Lots of contractors have questions about the tools they use. One of the most important questions that a contractor has about moisture meters in particular is “how can a moisture meter save me money?”
After all, for contractors, a moisture meter is a business tool, one that needs to provide value.
The short answer is a resounding “YES!”
How can a moisture meter save flooring contractors, home inspectors, and others money on the job? Here are a few ways:
#1: Reducing Damage to Flooring Materials
One of the biggest concerns a flooring contractor has when installing new flooring is whether or not that flooring will experience issues such as cupping or warping after the installation is done.
How do moisture meters help prevent such damage?
Excess moisture in flooring materials or the subfloor that such materials are being placed over can lead to cupping or warping of the flooring material. Flooring contractors can use moisture meters to test the subfloor and flooring materials for the presence of excess moisture.
If excess moisture is detected, the contractor has an opportunity to rectify the situation, engaging in dry-out efforts to remove the moisture so that the flooring installation can be completed without the risk of damage occurring.
This saves flooring contractors valuable time and money that would otherwise be spent repairing or replacing the flooring during a callback.
#2: Reducing Callbacks
Speaking of callbacks, that’s another issue that using moisture meters can help avoid. This particular benefit isn’t limited to flooring contractors, however.
Another industry that can use moisture meters to avoid callbacks is the restoration industry. Here, if a structure isn’t sufficiently dried out, the remaining moisture can cause structural faults or even mold growth.
When this happens, restoration contractors are called back to finish fixing a problem that was already “fixed” once, using more labor and possibly requiring the destruction of even more building materials.
Restoration experts use moisture meters to test building materials throughout a structure to assess if dry-out operations have been successfully completed. By checking the moisture content of building materials before declaring the job finished, restoration contractors can limit the risk of a hidden moisture pocket causing trouble down the line, possibly preventing a callback.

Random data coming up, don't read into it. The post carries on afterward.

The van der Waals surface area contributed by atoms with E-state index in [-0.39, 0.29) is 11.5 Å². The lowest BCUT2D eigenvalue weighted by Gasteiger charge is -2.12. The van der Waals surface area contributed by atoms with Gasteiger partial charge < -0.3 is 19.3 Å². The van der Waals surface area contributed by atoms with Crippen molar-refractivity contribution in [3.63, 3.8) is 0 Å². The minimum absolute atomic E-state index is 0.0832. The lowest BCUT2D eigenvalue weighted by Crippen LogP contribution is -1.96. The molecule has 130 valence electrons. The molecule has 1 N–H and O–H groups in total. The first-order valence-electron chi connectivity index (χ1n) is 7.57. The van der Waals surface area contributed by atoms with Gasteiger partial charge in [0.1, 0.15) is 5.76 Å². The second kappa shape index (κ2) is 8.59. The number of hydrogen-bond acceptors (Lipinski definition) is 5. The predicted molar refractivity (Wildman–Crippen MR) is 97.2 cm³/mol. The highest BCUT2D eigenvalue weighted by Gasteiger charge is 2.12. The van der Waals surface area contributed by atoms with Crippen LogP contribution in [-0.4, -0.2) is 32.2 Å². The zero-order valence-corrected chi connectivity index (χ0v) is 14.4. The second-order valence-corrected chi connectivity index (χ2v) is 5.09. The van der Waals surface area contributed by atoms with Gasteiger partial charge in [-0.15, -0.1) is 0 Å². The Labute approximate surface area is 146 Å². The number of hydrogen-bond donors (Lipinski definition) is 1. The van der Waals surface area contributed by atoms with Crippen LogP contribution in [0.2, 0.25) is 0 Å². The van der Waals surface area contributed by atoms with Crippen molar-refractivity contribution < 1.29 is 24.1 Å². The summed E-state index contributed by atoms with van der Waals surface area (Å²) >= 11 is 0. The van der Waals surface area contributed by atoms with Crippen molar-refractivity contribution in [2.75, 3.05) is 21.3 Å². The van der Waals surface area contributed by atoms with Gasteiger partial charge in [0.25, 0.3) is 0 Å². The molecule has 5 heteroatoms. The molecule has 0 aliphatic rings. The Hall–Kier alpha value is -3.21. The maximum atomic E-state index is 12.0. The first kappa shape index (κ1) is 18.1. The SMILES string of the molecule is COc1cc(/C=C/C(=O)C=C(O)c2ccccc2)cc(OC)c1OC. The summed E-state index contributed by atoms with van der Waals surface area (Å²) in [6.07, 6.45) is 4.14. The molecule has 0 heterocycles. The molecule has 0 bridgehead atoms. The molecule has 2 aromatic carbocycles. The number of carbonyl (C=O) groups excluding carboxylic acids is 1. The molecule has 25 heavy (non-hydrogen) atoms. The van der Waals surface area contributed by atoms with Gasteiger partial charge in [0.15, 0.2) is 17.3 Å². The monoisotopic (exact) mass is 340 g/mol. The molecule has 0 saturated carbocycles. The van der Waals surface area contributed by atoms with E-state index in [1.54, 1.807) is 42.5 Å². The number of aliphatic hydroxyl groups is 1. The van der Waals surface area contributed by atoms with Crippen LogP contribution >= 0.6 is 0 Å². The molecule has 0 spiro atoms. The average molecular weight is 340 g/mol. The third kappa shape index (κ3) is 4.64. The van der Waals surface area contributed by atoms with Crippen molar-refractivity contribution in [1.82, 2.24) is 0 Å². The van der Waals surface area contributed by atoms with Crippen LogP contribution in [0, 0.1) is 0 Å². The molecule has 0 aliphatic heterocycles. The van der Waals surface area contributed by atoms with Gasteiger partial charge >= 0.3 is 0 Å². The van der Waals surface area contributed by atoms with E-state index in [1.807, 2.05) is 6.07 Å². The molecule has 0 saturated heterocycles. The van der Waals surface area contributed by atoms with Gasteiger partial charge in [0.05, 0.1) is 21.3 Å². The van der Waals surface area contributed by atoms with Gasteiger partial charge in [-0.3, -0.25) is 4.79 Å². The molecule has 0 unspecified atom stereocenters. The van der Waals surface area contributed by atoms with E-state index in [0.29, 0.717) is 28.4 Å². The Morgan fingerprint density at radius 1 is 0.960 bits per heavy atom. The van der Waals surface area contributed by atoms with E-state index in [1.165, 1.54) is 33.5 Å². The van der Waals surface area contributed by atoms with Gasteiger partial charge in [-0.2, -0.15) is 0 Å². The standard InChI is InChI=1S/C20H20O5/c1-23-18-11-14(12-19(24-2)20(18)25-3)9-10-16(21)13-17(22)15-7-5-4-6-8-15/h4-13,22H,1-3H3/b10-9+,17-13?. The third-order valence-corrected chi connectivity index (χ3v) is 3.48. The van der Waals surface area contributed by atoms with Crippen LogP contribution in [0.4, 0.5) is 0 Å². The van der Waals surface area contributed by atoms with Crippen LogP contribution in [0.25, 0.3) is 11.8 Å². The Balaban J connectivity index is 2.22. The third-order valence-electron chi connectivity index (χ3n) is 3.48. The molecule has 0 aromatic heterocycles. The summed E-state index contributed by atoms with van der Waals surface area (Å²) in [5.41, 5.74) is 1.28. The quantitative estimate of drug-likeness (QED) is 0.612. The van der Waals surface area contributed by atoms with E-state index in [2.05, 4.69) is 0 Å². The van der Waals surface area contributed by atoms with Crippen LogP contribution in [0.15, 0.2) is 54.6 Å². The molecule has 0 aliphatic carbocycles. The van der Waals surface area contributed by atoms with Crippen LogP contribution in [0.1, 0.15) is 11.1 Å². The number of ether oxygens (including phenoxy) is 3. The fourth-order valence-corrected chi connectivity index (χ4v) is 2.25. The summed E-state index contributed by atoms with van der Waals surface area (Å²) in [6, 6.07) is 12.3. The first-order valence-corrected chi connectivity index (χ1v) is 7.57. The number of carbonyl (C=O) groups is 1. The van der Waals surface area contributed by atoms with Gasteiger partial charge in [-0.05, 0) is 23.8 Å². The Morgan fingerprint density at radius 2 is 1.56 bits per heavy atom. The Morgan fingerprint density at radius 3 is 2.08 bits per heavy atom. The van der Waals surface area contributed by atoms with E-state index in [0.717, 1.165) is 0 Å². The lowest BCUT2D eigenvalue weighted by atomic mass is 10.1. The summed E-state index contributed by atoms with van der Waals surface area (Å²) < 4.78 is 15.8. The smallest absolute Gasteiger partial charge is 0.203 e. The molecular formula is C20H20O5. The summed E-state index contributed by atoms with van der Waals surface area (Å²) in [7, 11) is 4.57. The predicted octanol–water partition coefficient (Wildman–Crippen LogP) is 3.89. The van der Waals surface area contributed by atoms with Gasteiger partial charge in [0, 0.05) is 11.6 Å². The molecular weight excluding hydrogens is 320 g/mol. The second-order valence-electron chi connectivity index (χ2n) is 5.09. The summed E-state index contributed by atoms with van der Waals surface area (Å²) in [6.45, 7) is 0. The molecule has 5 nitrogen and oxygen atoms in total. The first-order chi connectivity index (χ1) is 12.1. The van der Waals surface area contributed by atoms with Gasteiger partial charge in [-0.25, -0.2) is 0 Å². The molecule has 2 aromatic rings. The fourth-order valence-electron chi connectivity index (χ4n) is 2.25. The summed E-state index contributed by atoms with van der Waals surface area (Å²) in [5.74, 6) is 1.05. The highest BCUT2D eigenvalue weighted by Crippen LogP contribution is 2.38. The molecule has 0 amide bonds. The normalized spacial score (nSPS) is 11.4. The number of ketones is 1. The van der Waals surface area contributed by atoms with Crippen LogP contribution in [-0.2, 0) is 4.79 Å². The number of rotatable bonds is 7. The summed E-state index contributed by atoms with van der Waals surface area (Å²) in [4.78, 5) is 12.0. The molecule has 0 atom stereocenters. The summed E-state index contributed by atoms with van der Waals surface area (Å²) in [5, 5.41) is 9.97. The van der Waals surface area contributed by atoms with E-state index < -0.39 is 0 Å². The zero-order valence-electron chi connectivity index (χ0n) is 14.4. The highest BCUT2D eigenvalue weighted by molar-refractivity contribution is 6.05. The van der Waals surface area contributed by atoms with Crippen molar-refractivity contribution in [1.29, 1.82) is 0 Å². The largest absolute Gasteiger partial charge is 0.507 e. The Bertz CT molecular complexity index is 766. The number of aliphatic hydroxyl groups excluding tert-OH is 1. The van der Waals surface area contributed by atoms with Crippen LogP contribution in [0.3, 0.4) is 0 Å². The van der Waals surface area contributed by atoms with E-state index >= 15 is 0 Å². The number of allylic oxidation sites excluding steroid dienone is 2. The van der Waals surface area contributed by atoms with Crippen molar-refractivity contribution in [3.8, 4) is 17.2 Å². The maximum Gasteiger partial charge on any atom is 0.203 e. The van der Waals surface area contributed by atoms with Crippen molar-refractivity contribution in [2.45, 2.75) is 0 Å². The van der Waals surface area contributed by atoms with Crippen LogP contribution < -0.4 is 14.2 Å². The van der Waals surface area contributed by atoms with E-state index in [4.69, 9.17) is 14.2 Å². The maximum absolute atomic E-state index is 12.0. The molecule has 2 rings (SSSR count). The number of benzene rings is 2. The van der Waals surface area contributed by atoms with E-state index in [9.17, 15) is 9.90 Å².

#3: Saving Time On the Job
One of the biggest delays a contractor has on the job is waiting for building materials to finish acclimating so that they can be installed. This is most common for installations of wooden flooring, as wood is a hygroscopic material that absorbs moisture readily (and expands as a result).
Without a way of testing the moisture content of building materials, it may take hours or days for that material to have been in acclimation long enough to be considered ready to install. With moisture meters, it takes far less time to determine if a given building material has reached equilibrium moisture content than simply waiting for a recommended amount of time to pass.
Home inspectors can also save time by using moisture meters to inspect a building. Using a moisture meter for home inspectors, these professionals can more easily spot pockets of moisture in a building. Pinless moisture meters, in particular, excel at rapidly checking building materials with large, flat surfaces.
Because wet spots in building materials can be gathering spot for pest infestations or a source of mold, identifying these wet spots in a structure’s materials can speed up the process of finding these issues when they exist.
This translates into less time and labor spent on each home inspection.
Overall, moisture meters are an excellent tool for contractors in many different industries, one that can save time, money, and labor on a variety of tasks where moisture is an issue.